My daughter, a high school sophomore, came to me recently with a question. She was hesitant to ask, she said, but she realized as she studied for her American history class that she didn't understand the basic divisions among the three branches of government. Her textbook had referred to an important Supreme Court case, and she wasn't sure exactly how the court fit in the American system.
"I feel like I already ought to know how government works," she said, "but they've never taught us about it in school." She was much more sheepish about asking than I was surprised that she didn't know. Later in our talk, she added that "I think if you asked the kids in my class how a bill becomes law, almost nobody would know."
She's almost certainly right. Advanced Placement test scores in government and history by Florida high school students indicate that Florida's AP students -- presumably the best -- know "less about civics and U.S. history than students in virtually every other comparable state." The quote is from a report that's part of an initiative launched by former Gov. and U.S. Sen. Bob Graham and former U.S. Rep. Lou Frey. They want the state to require public schools to teach and test civics, and they want to establish and fund a center to support and coordinate civics education in Florida.
Civics issues in Florida don't start and end with our children, of course. A report by the National Conference on Citizenship places Florida 49th among the states in rates of volunteering. Meanwhile, in 2005, the Florida Bar found that four out of 10 Florida adults couldn't identify the three branches of American government and that fewer than half could correctly describe the meaning of "separation of powers." And despite the pivotal role Florida has played in the last two presidential elections, turnout rates for even the highest profile races are poor -- less than 50% in last November's election and less than 20% in the September primary. Many Floridians, polls reflect, can't identify the state's two senators, much less the local officials whose impact on their lives may be much more immediate.
And if poor voter participation mirrors a civics deficit, I think it's also reflected in what could be called plebiscite creep. There seems to be a growing inclination by both citizens groups and business interests to leapfrog the challenges of day-to-day representative democracy and boil big, complex issues down to a single, structural change in the state's constitution that's supposed to, with one fell swoop, fix a perceived problem once and for all.
Conventional wisdom has it that amendments like Save Our Homes, the bullet train, class size and the proposed, misguided Hometown Democracy amendment reflect righteous frustration with unresponsive legislators. In that context, big referendums are seen as, by definition, more "democratic."
Another view may be that they just reflect impatience and a certain amount of ignorance about the level of civic engagement and attention-paying it takes to make government work well. Democracy, at some level, ought to be slow and messy. Most progress won't come from some quick-fix piece of top-down legislation or constitutional amendment, but rather from what journalist and consultant Otis White calls a "web of collaborations, with many publics and many privates involved," at the local and regional levels.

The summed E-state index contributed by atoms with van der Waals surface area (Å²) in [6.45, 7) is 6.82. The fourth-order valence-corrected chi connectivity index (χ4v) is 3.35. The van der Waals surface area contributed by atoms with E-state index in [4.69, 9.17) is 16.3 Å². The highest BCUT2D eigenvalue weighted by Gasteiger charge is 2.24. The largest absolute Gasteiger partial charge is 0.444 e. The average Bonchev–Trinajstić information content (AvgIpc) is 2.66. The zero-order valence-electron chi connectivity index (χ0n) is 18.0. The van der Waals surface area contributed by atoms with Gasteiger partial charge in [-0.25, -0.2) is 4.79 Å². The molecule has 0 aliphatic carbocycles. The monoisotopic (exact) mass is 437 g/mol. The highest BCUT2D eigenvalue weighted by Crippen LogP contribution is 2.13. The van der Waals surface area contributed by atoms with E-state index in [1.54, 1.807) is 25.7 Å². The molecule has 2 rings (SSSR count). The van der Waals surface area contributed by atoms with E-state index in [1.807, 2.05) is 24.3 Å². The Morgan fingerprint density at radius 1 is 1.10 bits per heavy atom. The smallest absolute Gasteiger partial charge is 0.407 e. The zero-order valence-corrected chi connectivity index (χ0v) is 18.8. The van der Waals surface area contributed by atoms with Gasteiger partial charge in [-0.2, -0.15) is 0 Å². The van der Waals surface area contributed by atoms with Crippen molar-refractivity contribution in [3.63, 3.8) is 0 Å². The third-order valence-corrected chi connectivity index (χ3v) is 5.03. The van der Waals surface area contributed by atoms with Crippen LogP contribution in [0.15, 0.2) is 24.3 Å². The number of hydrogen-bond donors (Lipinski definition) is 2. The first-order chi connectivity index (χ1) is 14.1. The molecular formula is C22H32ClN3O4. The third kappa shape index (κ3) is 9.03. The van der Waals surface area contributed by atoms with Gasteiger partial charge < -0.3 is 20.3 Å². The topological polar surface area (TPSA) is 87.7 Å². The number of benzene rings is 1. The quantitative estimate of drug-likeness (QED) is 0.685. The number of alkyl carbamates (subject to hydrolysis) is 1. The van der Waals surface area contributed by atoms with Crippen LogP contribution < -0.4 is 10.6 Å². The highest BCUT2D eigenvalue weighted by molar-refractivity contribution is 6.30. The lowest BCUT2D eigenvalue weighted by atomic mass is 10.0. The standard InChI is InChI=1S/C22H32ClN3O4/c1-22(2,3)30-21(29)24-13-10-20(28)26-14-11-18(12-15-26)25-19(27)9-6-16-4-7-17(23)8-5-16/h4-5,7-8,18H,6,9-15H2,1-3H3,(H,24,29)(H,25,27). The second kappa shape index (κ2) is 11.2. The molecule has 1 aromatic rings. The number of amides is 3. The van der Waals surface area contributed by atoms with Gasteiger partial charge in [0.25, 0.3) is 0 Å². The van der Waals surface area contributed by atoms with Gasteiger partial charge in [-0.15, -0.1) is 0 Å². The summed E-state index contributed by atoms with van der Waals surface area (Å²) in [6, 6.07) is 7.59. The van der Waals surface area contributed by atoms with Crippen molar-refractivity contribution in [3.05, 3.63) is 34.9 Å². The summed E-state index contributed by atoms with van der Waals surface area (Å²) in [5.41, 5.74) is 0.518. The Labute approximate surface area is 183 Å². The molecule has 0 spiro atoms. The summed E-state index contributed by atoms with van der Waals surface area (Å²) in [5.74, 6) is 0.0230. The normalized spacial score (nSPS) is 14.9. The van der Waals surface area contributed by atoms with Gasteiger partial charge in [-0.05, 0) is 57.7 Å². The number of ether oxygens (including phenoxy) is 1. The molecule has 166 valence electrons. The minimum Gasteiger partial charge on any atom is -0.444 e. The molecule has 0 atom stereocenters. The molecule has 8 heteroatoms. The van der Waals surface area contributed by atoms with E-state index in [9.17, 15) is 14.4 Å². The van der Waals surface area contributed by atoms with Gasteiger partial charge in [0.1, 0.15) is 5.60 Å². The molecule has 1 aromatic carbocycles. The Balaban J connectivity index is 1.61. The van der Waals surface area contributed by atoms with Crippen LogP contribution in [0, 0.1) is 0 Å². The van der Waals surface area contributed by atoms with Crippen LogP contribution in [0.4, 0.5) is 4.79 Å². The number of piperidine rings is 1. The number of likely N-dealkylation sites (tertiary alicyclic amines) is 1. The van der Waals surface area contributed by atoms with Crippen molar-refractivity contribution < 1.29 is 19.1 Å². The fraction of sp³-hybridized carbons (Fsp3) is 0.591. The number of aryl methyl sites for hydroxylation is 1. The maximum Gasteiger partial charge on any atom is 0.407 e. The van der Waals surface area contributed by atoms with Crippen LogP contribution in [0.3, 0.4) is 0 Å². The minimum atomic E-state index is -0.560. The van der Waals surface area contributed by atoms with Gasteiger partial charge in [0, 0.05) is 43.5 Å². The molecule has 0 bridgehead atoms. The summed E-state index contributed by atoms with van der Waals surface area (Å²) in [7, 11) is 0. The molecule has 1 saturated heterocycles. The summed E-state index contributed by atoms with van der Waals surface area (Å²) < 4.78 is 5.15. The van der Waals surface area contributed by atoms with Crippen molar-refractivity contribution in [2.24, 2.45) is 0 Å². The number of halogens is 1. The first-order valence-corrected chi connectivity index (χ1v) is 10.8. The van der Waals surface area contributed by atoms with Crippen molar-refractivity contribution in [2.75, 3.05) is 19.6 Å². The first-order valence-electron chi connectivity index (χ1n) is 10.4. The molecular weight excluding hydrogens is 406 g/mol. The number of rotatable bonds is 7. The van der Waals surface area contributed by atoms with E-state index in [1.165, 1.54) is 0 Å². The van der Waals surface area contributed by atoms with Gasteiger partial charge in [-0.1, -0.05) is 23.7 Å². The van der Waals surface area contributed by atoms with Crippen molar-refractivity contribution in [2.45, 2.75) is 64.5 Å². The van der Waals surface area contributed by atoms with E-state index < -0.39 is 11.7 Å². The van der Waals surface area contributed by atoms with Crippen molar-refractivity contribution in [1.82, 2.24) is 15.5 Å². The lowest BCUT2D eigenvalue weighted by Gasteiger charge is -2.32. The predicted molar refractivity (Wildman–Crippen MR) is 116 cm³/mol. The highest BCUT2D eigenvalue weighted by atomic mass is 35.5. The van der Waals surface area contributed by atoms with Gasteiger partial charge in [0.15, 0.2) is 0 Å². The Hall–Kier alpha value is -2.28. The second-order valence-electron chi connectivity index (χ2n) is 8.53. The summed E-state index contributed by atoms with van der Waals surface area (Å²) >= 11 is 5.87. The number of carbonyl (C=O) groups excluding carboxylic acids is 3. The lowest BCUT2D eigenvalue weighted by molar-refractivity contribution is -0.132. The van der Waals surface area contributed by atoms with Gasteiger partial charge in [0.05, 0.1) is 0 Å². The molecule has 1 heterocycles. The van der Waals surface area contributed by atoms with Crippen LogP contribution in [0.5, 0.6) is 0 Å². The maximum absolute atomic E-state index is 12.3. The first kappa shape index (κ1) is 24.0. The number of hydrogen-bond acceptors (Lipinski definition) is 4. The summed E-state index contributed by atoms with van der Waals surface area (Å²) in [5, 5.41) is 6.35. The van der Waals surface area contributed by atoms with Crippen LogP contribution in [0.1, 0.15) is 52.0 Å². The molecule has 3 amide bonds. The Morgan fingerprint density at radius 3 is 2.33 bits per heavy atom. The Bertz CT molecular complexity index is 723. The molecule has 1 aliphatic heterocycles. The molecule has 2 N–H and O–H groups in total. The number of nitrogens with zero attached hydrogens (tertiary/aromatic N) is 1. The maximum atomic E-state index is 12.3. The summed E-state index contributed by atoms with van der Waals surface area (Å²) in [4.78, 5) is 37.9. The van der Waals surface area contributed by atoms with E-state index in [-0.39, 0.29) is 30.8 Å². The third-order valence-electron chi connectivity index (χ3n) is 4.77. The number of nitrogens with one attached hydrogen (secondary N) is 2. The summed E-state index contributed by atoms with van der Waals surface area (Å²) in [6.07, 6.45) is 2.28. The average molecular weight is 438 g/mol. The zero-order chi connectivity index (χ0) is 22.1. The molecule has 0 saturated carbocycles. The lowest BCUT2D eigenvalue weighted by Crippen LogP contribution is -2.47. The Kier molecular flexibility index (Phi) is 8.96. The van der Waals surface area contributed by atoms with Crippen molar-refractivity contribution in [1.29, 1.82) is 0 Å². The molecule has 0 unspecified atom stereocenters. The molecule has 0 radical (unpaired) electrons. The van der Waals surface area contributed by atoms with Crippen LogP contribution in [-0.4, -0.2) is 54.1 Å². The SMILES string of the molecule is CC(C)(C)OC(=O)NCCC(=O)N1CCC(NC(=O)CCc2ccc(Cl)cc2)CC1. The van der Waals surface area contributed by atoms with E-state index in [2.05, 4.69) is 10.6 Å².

An inclination toward push-button solutions takes the burden off of citizens to stay engaged and takes the burden off of their elected officials to keep advancing the ball. Despite all the gerrymandered districts drawn to keep incumbents safe, I still believe it's possible to throw the bums out if they're not getting the job done, and the results from the November election tell me it's still possible.
The Graham-Frey report is right in looking to the education of the younger generation as the key to building a more engaged citizenry over time. The Legislature now mandates a semester's worth of civics in middle school, but the state standards, Graham-Frey points out, focus only on the first component of citizenship education -- knowledge of names, dates and facts. The report recommends that civics instruction also address participatory skills; in other words, provide children some practice in being citizens. It calls for improving textbooks and making sure teacher certification includes integrating citizenship instruction into educators' roles.
I'm always hesitant to advocate asking more from an education system that's been burdened with too many roles as it is, but teaching children how to be good, involved Americans is every bit as important as imparting the math and verbal skills it takes to function in a world economy. As Graham-Frey points out, "When citizens do not comprehend who makes public decisions, don't understand the process by which decisions are made and can't comprehend the basic structure of government, the notion of trying to solve a personal issue or seeking to address a community problem must seem to be a distant reality."
A colleague here at Trend recently had to report for jury duty. Among the jury pool, she says, was a young man clearly uncomfortable at the notion of serving. He said he didn't understand why he was there, asking her, "Shouldn't they have a group of experts just decide these cases?" Nowhere, it seems, in his education had it been communicated to him that the ultimate genius of the American system is that it makes us, the citizens, the experts. We make the important calls.